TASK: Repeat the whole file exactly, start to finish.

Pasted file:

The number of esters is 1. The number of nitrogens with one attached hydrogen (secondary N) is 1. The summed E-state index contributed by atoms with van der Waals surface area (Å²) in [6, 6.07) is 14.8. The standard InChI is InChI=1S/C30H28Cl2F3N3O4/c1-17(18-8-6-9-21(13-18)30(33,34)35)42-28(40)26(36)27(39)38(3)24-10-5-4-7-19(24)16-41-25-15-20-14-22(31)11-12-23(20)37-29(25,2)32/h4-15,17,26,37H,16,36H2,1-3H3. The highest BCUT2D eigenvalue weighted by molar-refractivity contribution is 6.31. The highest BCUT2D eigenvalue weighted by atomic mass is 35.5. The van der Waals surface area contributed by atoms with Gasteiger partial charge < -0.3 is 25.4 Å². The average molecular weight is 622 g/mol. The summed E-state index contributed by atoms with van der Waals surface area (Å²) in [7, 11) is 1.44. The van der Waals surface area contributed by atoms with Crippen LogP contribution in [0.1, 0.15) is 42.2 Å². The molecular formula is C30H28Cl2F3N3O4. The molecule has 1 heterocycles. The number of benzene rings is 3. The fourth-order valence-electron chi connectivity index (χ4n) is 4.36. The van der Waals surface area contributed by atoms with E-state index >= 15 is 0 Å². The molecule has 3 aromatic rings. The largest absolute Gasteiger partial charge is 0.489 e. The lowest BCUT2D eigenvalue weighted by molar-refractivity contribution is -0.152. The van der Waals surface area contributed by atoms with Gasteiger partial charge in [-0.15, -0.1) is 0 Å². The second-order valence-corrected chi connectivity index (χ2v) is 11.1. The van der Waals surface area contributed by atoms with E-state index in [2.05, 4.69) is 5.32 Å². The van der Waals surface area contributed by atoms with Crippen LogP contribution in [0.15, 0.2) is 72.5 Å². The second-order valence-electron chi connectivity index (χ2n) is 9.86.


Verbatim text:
The number of esters is 1. The number of nitrogens with one attached hydrogen (secondary N) is 1. The summed E-state index contributed by atoms with van der Waals surface area (Å²) in [6, 6.07) is 14.8. The standard InChI is InChI=1S/C30H28Cl2F3N3O4/c1-17(18-8-6-9-21(13-18)30(33,34)35)42-28(40)26(36)27(39)38(3)24-10-5-4-7-19(24)16-41-25-15-20-14-22(31)11-12-23(20)37-29(25,2)32/h4-15,17,26,37H,16,36H2,1-3H3. The highest BCUT2D eigenvalue weighted by molar-refractivity contribution is 6.31. The highest BCUT2D eigenvalue weighted by atomic mass is 35.5. The van der Waals surface area contributed by atoms with Gasteiger partial charge < -0.3 is 25.4 Å². The average molecular weight is 622 g/mol. The summed E-state index contributed by atoms with van der Waals surface area (Å²) in [7, 11) is 1.44. The van der Waals surface area contributed by atoms with Crippen LogP contribution in [0.1, 0.15) is 42.2 Å². The molecular formula is C30H28Cl2F3N3O4. The molecule has 1 heterocycles. The number of benzene rings is 3. The fourth-order valence-electron chi connectivity index (χ4n) is 4.36. The van der Waals surface area contributed by atoms with E-state index >= 15 is 0 Å². The molecule has 3 aromatic rings. The largest absolute Gasteiger partial charge is 0.489 e. The lowest BCUT2D eigenvalue weighted by molar-refractivity contribution is -0.152. The van der Waals surface area contributed by atoms with Gasteiger partial charge in [-0.15, -0.1) is 0 Å². The second-order valence-corrected chi connectivity index (χ2v) is 11.1. The van der Waals surface area contributed by atoms with E-state index in [2.05, 4.69) is 5.32 Å². The van der Waals surface area contributed by atoms with Crippen LogP contribution in [0.15, 0.2) is 72.5 Å². The second-order valence-electron chi connectivity index (χ2n) is 9.86.